Martha Stewart Living, April 2002
With an egg blower (available at crafts stores), poke a small hole at top and bottom of each egg -- be sure that the pin pierces the yolk; carefully expel contents. Rinse, let dry, and then dye with food coloring.
Thread one end of seam binding through beading needle. Use to draw ribbon through egg holes. Knot ribbon to secure first and last eggs, and snip. Hang garland in swags over hooks affixed to wall or molding. Place bows so they conceal hooks.
Cover work area with old newspaper to catch drips. Use cups or bowls as deep as an upright egg, so you can completely submerge the shells.
To prepare dyes, use 1 teaspoon of vinegar and about 20 drops of food coloring for each 1/2 cup of boiling water. Experiment with various shades in different bowls; a couple of blue drops added to a red dye, for example, will yield a raspberry color.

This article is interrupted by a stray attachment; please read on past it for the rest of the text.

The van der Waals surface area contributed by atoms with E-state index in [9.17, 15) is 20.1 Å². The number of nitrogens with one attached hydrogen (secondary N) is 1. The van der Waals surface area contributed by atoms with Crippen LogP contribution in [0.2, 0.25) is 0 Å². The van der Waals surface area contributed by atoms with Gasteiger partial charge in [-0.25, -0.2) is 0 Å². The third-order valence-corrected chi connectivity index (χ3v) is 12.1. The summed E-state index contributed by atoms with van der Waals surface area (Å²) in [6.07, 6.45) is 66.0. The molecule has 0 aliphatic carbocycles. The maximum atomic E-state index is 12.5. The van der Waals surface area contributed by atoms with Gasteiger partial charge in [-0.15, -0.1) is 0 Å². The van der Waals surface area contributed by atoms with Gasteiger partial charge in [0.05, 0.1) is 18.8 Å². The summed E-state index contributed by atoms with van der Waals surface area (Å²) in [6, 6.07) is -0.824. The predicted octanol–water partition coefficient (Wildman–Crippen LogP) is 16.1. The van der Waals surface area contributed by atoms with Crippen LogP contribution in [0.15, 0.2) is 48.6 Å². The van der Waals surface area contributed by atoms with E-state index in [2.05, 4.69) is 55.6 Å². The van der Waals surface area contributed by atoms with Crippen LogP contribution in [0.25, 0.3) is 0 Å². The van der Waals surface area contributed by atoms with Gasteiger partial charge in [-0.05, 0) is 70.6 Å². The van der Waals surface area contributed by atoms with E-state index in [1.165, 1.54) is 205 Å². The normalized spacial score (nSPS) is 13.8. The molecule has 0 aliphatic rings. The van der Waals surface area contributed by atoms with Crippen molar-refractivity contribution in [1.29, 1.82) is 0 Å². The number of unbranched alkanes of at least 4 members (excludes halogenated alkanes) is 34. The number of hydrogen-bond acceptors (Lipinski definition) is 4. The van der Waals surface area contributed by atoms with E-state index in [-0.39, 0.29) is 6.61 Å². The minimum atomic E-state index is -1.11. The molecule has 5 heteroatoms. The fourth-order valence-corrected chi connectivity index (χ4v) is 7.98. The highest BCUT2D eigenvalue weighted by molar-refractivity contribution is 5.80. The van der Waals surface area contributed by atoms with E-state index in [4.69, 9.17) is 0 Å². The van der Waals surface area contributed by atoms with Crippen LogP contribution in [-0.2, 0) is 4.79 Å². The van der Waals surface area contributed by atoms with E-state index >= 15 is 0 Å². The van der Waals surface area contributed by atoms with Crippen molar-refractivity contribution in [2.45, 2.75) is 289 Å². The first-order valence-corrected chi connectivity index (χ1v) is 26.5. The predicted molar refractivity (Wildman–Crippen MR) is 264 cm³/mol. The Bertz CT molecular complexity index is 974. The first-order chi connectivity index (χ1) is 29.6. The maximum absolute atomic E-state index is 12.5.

Vary dipping times to create different intensities of a single color. Shells absorb dye at different rates: Dipping for less than 5 minutes will produce subtle, translucent hues. To deepen color, leave egg in dye bath for at least 10 minutes.
Two-dozen raw eggs
A beading needle
3-millimeter adhesive hooks
Dyed in fresh spring hues, our egg chain makes a cheerful seasonal swag for a mantel mirror; the blown-out eggshells are light enough to loop across a doorway. The simple hardware (a few adhesive hooks) is concealed under satin bows for a finished look. Save extra colored eggs to nest in a decorative glass compote or cup.